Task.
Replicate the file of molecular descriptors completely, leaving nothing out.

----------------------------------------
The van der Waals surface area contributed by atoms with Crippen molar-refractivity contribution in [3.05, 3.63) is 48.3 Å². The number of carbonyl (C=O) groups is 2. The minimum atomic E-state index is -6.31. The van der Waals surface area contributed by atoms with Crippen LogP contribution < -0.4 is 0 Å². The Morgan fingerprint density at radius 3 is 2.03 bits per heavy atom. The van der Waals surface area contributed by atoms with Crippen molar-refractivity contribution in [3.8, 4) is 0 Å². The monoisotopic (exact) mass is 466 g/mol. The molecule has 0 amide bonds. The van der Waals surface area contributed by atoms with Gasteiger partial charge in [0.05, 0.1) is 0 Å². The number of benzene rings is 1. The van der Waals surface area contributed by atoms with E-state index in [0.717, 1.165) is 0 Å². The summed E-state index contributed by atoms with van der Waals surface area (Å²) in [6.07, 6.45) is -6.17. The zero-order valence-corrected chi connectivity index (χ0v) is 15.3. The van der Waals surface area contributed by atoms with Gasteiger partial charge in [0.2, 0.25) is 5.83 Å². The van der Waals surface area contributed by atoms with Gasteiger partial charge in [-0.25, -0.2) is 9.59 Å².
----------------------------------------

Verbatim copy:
The van der Waals surface area contributed by atoms with Crippen molar-refractivity contribution in [3.05, 3.63) is 48.3 Å². The number of carbonyl (C=O) groups is 2. The minimum atomic E-state index is -6.31. The van der Waals surface area contributed by atoms with Crippen LogP contribution < -0.4 is 0 Å². The Morgan fingerprint density at radius 3 is 2.03 bits per heavy atom. The van der Waals surface area contributed by atoms with Crippen molar-refractivity contribution in [3.8, 4) is 0 Å². The monoisotopic (exact) mass is 466 g/mol. The molecule has 0 amide bonds. The van der Waals surface area contributed by atoms with Gasteiger partial charge in [0.05, 0.1) is 0 Å². The number of benzene rings is 1. The van der Waals surface area contributed by atoms with E-state index in [0.717, 1.165) is 0 Å². The summed E-state index contributed by atoms with van der Waals surface area (Å²) in [6.07, 6.45) is -6.17. The zero-order valence-corrected chi connectivity index (χ0v) is 15.3. The van der Waals surface area contributed by atoms with Gasteiger partial charge in [0.2, 0.25) is 5.83 Å². The van der Waals surface area contributed by atoms with Gasteiger partial charge in [-0.25, -0.2) is 9.59 Å².